From the Washington Regional Threat and Analysis Center...
E. Coli Found on 50 Percent of Shopping Carts
Researchers from the University of Arizona swabbed shopping cart handles in four states looking for bacterial contamination. Of the 85 carts examined, 72 percent turned out to have a marker for fecal bacteria. The researchers took a closer look at the samples from 36 carts and discovered Escherichia coli, more commonly known as E. coli, on 50 percent of them — along with a host of other types of bacteria. “That’s more than you find in a supermarket’s restroom,” said the lead researcher on the study and a professor of microbiology at the University of Arizona. The study’s results may explain earlier research that found that kids who rode in shopping carts were more likely than others to develop infections caused by bacteria such as salmonella and campylobacter, the lead researcher said. http://www.msnbc.msn.com/id/41838546/ns/health-kids_and_parenting/
So I saw this today. I stopped at Wal Mart on the way home from work tonight. I noticed that the sanitizing wipes, that usually are positioned after you grab a cart, were positioned before you grab the cart. On purpose, or just random placement that I happened to notice today? I don't know, but I wiped down my cart like Howard Hughes. I also picked up a big bottle of alcohol hand sanitizer for the truck while I was in there.
Wal Mart Closeout Shelves
Look for the closeout section in your local Wal Mart. The one I was in today had it in the corner behind all the pharmacy items. There were some good prep items. Several heavy duty cable locks, mountain bike accessories (I got a new seat for mine), some fishing reels and line, a propane fired instant heat camping shower, lots of different deer lures and attractants, and a few other things. I picked up a couple of packs of these:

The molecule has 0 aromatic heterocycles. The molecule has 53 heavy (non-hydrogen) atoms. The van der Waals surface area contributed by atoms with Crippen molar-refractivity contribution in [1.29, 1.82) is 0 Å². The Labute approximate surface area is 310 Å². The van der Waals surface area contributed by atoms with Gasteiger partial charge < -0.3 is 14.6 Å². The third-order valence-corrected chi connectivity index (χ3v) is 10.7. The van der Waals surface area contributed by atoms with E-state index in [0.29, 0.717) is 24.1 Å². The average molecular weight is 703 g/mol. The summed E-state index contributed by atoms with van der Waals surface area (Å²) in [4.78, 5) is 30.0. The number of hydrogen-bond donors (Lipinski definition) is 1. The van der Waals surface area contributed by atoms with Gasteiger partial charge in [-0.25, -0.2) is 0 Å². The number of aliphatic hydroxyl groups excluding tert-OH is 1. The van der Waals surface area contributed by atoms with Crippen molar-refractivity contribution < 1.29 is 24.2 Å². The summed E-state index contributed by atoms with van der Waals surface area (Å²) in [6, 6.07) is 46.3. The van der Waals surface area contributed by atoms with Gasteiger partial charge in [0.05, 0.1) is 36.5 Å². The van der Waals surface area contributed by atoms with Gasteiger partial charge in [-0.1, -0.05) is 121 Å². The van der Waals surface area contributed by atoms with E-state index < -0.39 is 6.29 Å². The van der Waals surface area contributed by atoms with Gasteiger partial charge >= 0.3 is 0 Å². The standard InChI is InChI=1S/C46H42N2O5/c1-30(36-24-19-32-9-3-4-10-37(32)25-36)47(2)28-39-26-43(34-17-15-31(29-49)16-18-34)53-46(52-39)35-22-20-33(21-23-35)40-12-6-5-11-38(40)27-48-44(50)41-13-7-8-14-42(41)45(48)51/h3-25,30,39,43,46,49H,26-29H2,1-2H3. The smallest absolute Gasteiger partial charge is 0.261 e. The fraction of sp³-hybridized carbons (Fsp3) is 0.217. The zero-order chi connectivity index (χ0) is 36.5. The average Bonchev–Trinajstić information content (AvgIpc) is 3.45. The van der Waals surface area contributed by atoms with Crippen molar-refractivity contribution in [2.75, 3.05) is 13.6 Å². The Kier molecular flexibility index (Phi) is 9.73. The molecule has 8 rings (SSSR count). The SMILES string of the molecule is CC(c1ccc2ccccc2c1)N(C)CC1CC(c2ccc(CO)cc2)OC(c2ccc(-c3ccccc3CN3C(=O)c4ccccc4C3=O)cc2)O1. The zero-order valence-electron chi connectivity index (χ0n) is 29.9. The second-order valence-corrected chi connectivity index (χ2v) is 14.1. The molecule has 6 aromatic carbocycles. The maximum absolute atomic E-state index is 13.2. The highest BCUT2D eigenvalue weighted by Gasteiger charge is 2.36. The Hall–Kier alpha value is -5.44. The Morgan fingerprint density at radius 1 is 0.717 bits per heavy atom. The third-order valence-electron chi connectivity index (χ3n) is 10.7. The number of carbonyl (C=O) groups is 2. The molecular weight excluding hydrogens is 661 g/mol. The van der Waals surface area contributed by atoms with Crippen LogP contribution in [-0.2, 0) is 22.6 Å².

I'll use one pack when I go to Pathfinder wilderness survival school this summer. The other goes in the larder. They were marked down from $8.97 to $5. Not a bad savings.
March is Red Cross Month
From our friends at FEMA:
SEATTLE -- March is American Red Cross Month, a great opportunity for citizens, families and businesses to review disaster plans and build or restock emergency kits. According to FEMA Region X Administrator Ken Murphy, the American Red Cross not only provides help, hope and healing when disaster strikes, but also offers a wide selection of CPR/AED, first aid, disaster response and emergency preparedness training.
"The Red Cross is FEMA's major partner coordinating food and shelter during catastrophic disasters, but the key to any successful emergency response, regardless of the nature of the event, is personal preparedness," said Murphy. "Red Cross classes and resources help people prepare with a few simple steps: build an emergency supply kit, make an emergency plan, and stay informed of the hazards in your area. These resources can go a long way towards empowering our communities to make a real difference when the chips are down."
President Obama recognized the month's significance in a proclamation released yesterday: http://www.whitehouse.gov/the-press-office/2011/02/28/presidential-proclamation-american-red-cross-month-2011
Resolve to be Ready in 2011 is led by FEMA's Ready Campaign in partnership with Citizen Corps and The Advertising Council. For more information on the Ready Campaign and Citizen Corps, visit Ready.gov and CitizenCorps.gov. Follow FEMA online at http://www.twitter.com/fema,%20www.facebook.com/fema, and www.youtube.com/fema. Follow Administrator Craig Fugate's activities at www.twitter.com/craigatfema. Social media links are provided for reference only. FEMA does not endorse non-government websites, companies or applications.
Preparedness is moving more and more mainstream. Granted, I wish "they" would suggest at least two weeks supplies instead of just 72 hours, but really, most Americans can't get through 72 hours without support right now, so even that would be a drastic improvement. The more people that have basic readiness, the better.